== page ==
Parliamentary standing committee suggests centre look into relocation of people from 400 Uttarakhand villages deemed most vulnerable to disasters
New Delhi: A parliamentary standing committee on Thursday recommended that the centre look into the relocation of people from 400 Uttarakhand villages deemed to be the most vulnerable to disasters.
The committee assessed the preparedness of Uttarakhand to cope with disasters in the wake of a study that warned about the possibility of a deadly earthquake striking the Himalayan state, similar to the April quake in Nepal that killed more than 8,000 people.
Five districts in Uttarakhand on the Indo-Nepal and Indo-Tibet borders come in seismic zone V, with a population of about 3-3.5 million that is likely to be affected by an earthquake.
The committee asked the central government to examine “not only sympathetically but expeditiously" the financial and material aid that the Uttarakhand government has estimated it would require for relocating people from these villages.
The Uttarakhand government has sent a report to the centre, estimating that it would require ₹ 10,000 crore for relocating the vulnerable population, which it says is ready to be moved .
The committee also stressed the importance of spreading public awareness to ensure that the state is prepared to deal with any disasters and their aftermath. It recommended the Uttarakhand government conduct mock drills on a regular basis.
The ministry of earth sciences (MOES) is developing an earthquake early warning system in Uttarakhand as part of which 100 sensors will be installed in the state which will be connected with a central recording station established at the Indian Institute of Technology, Roorkee.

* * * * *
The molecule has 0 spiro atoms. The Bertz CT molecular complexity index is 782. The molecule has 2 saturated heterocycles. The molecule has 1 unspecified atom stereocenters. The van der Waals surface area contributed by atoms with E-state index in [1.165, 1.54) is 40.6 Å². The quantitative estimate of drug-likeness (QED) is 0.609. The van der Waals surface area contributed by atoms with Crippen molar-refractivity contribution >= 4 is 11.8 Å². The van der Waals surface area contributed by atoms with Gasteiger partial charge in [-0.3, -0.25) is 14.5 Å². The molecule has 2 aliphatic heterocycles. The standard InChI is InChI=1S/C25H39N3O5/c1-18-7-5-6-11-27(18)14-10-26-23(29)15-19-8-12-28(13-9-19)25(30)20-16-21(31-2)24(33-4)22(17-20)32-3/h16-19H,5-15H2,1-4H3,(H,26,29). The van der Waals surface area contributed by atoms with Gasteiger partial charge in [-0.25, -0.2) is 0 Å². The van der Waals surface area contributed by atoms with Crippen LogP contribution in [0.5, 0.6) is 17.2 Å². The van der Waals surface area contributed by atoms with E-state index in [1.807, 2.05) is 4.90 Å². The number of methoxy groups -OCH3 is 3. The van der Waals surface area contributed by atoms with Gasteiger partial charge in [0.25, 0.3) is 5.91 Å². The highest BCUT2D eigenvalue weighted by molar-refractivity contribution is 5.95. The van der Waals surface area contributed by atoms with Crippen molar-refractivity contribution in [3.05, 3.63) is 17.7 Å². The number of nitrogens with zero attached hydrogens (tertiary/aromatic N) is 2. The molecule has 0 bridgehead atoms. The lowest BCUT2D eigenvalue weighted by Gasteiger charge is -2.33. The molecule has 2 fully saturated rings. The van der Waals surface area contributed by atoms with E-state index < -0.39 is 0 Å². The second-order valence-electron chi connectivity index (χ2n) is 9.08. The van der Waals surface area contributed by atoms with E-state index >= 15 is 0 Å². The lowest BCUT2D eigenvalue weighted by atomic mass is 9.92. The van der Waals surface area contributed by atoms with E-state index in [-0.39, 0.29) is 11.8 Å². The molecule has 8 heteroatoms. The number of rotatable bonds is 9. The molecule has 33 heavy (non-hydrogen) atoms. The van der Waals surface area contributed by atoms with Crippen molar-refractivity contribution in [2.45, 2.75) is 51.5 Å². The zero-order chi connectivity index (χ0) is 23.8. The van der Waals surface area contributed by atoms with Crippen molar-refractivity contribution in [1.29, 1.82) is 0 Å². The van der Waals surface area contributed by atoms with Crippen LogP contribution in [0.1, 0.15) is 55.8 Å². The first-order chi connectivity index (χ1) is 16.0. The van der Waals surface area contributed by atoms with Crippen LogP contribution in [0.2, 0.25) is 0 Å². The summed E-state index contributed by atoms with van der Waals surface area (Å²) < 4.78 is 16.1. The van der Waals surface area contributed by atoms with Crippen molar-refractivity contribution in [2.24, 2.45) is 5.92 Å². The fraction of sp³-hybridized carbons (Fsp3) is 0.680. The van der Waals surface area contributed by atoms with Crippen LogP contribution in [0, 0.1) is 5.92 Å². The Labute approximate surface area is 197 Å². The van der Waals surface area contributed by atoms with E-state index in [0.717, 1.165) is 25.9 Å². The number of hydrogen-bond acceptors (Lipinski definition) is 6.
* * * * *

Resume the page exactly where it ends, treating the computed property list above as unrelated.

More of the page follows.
“They have already set up 52 of these sensors and we expect that this system should be completed in a couple of months," said Shailesh Nayak, secretary, MOES.
Relocation of residents in vulnerable areas should be based on a well thought out strategy, said C.P. Rajendran, professor at Bengaluru-based Jawaharlal Nehru Centre for Advanced Scientific Research.
“Secondly, the early warning systems they are developing , it is hard to sustain such initiatives in the long run without a strong research infrastructure and sufficient manpower," he added.
“The next earthquake may happen 10 years or more later, will they be able to sustain these initiatives with the kind of rigour that is required?" asked Rajendran, who was one the researchers involved in the studies cited by the parliamentary standard committee on science and technology, environment and forests.
Subscribe to Mint Newsletters
* Enter a valid email
* Thank you for subscribing to our newsletter.
Never miss a story! Stay connected and informed with Mint.
our App Now!!